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Ruby error

I'm getting the following error message when trying to run a ruby script.  I listed the beginning of the script for reference.  Please help.

<internal:lib/rubygems/custom_require>:29:in `require': no such file to load -- exceptions (LoadError)
        from <internal:lib/rubygems/custom_require>:29:in `require'
        from ./ssh_helpers.rb:6:in `<main>'

-------------------------SCRIPT IS BELOW-------------------------------------

#!/usr/bin/env ruby
require 'rubygems'
require 'open4'
require 'socket'

require 'exceptions'

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1 Solution
Andrew DoadesIT TechnicianCommented:
Its this line that's causing the issue:

require 'exceptions'

What are you trying to require? is this a gem or a separate ruby file?

Andrew DoadesIT TechnicianCommented:
To Clarify what the error message is, its trying to explain, it doesn't know what 'exceptions' is - it isn't an installed gem, nor is there an 'exceptions.rb' file in the same directory as this script
johncosentinoAuthor Commented:
This is a separate ruby file, and I confirmed that the exceptions.rb file is in the same directory as the script in question.
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johncosentinoAuthor Commented:
So I've found a fix, though I'm still not sure what causes the problem.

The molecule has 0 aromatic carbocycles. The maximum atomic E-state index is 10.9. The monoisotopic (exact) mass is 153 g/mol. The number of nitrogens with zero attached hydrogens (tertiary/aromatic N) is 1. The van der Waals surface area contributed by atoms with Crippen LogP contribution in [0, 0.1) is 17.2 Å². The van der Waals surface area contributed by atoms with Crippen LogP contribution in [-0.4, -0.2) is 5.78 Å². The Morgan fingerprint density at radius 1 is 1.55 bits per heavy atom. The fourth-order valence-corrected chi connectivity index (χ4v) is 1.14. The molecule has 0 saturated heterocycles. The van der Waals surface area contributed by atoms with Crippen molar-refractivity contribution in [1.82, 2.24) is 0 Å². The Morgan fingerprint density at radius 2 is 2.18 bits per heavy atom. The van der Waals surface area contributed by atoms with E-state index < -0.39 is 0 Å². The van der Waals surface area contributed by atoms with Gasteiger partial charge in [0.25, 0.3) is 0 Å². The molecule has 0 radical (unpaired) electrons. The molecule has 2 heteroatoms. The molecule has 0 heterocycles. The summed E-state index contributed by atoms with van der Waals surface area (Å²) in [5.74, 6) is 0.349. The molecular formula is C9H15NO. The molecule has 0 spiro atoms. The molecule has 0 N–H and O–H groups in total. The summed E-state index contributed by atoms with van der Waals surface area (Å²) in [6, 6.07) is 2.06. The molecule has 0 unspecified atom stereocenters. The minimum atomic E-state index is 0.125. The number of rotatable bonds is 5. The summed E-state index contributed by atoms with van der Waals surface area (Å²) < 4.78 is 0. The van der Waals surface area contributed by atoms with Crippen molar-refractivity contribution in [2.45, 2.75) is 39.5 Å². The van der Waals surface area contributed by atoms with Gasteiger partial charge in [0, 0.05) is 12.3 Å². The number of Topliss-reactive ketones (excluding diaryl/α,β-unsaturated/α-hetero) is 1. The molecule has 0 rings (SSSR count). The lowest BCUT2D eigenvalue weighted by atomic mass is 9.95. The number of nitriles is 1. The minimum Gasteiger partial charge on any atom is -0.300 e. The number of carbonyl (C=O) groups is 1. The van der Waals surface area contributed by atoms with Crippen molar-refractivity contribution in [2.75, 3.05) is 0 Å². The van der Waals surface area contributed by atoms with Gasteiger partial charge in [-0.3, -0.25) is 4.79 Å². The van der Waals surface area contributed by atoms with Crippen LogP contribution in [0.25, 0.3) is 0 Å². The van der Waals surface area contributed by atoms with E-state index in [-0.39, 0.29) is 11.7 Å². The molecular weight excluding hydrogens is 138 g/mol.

if you change the line in the script from require 'exceptions' to require_relative 'exceptions' the problem is resolved.

Apparently the "_relative" tells the script to look in the current directory?  
Andrew DoadesIT TechnicianCommented:
The only thing I can think off, is that ruby is trying to use system call with it being 'exceptions'?
One other thing you could try would be to rename the file to 'my_exceptions.rb' and then
require 'my_exceptions'

By using _relative you're forcing ruby to check the current directory first.

johncosentinoAuthor Commented:
This might be a stupid question, but why wouldn't it check the current directory first with just "require"....what does "require" check first?
Andrew DoadesIT TechnicianCommented:
Are you running this script from within the directory its located?

Have you done something like this:
cd /ruby_files/
ruby test.rb

So when you run the ruby file, you're running it from the same directory?

or are you running it like this:
ruby ruby_files/test.rb
ruby sets up a number of directories that it looks in for locating files that are required.  You can see what that is on your system by typing:
   ruby -e 'puts $:'
(The $: is a global variable that contains the load paths for load / require expressions)

It's kind of a linux convention to not  automatically look in the current directory; this avoids the scenario where someone puts a malicious file in your current directory to has the same name as another command and therefore gets executed when you run that command. That's why in Linux (or Mac Terminal), you have to type:
to run something from the current directory.

And that's why there's require_relative... to make it easier to access the current directory for loaded or required files.
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